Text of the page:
A common place that developers store sensitive information is in some obscure file or registry entry. This is done in the false belief that it would be difficult for an attacker to find data in such an unusual place. Again, the amount of effort for attackers to find secrets hidden in this way is minimal. Using tools such as Filemon and Regmon from Sysinternals an attacker can quickly determine the files and registry entries an application is reading.

Encrypting secrets with the Windows Data Protection API (DPAPI)

If your application must store secrets then they should be encrypted. Under Windows 2K and later, a good approach is to use the Data Protection API (DPAPI). The main advantage of DPAPI is that you can use it to encrypt your secrets, but do not need to manage yet another key, instead you offload the responsibility of key management to the operating system.

DPAPI comprises a pair of functions (CryptProtectData & CryptUnprotectData) that provide easy to use OS-level data protection services to the user and system processes. DPAPI can generate either user specific or machine specific cryptographic keys. These two types of key are normally referred to as user store and machine store.

User Store

The focus of DPAPI is to provide user specific keys. That is the data is protected so that only the user that encrypted the data is able to decrypt it. To do this DPAPI derives a key using PKCS#5 from the user's credentials, and stores this key in the user's profile.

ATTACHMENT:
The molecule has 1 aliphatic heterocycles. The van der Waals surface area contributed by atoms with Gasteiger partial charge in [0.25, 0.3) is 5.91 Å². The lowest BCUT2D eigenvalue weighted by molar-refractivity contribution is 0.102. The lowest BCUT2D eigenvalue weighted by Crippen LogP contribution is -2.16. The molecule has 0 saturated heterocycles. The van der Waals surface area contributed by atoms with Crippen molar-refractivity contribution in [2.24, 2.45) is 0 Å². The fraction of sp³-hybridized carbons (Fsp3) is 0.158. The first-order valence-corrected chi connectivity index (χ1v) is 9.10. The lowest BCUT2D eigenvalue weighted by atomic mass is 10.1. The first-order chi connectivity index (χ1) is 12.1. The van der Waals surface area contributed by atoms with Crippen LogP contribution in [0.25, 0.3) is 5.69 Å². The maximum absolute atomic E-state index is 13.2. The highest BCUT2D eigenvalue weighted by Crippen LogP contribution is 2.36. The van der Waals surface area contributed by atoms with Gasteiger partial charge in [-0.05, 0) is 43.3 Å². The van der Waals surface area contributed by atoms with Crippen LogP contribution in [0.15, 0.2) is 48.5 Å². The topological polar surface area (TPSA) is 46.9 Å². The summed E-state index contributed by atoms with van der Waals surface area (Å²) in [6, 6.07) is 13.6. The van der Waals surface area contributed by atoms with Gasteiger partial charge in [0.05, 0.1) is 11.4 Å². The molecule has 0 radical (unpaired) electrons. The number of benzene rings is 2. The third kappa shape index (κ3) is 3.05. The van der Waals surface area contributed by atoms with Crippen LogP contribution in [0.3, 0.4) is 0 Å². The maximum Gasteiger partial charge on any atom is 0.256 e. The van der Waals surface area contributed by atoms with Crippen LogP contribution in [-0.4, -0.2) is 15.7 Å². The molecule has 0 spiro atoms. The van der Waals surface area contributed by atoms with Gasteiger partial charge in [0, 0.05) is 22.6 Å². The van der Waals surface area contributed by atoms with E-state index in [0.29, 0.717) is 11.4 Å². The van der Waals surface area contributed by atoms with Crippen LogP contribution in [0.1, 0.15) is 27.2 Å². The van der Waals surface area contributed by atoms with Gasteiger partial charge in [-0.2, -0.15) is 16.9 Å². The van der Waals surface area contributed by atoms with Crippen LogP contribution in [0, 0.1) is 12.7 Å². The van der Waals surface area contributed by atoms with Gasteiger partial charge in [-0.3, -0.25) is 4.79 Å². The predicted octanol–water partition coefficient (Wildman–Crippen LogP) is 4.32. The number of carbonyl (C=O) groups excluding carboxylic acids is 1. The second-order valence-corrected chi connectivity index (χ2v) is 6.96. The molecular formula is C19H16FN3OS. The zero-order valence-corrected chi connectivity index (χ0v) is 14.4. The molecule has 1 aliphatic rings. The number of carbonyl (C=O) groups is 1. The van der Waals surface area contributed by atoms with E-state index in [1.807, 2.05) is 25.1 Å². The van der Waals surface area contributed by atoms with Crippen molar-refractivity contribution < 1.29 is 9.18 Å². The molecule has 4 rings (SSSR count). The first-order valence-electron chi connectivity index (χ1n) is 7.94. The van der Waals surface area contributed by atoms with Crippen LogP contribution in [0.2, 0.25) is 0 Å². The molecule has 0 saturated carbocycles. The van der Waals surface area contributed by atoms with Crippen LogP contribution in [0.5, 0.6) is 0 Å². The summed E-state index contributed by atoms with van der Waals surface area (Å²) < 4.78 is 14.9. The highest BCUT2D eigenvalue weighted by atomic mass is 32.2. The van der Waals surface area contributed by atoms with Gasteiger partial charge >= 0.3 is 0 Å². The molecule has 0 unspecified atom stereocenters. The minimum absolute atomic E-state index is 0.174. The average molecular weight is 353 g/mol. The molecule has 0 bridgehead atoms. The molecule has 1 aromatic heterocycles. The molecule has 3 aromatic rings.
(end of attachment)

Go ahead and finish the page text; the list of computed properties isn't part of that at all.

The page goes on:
Machine Store

If your program is running under an account that doesn't load a user profile, such as ASP.NET, then you will need to use the machine store. This isn't as secure as the user key option as any process running on the machine is able to decrypt information encrypted with the machine key. However, DPAPI provides a way to mitigate this problem by allowing the caller to add something called secondary entropy which is really an additional secret. This secondary entropy is added when encrypting the data and is also required to decrypt it. Applications running under other accounts should not have access to this secondary entropy and will therefore not be able to decrypt the information even though it was encrypted with the machine level key.

To prevent applications running under other accounts from accessing the secondary entropy, it is important this secondary entropy is protected with a good ACL (windows access control). The actual encrypted data should also be protected with a good ACL to restrict access to a specific user account.

Calling DPAPI from managed code

Unfortunately, if you are using .NET 1.1 or earlier then you will need to create a managed code wrapper around DPAPI. If you are using .NET 2.0, you are in luck as DPAPI can now be accessed from managed code using the new ProtectData class.


Avoid storing secrets if at all possible. Consider the alternatives; for example, storing the hash of the secret or deriving the secret from a user supplied password. Do not rely on security through obscurity. Techniques such as hiding secrets in files do not provide real security. If you must store sensitive data then you should encrypt it and restrict access through good access control.

We welcome your feedback and/or corrections to this article.
Phil Ratcliffe: [email protected]
Last modified: 24th Oct 2012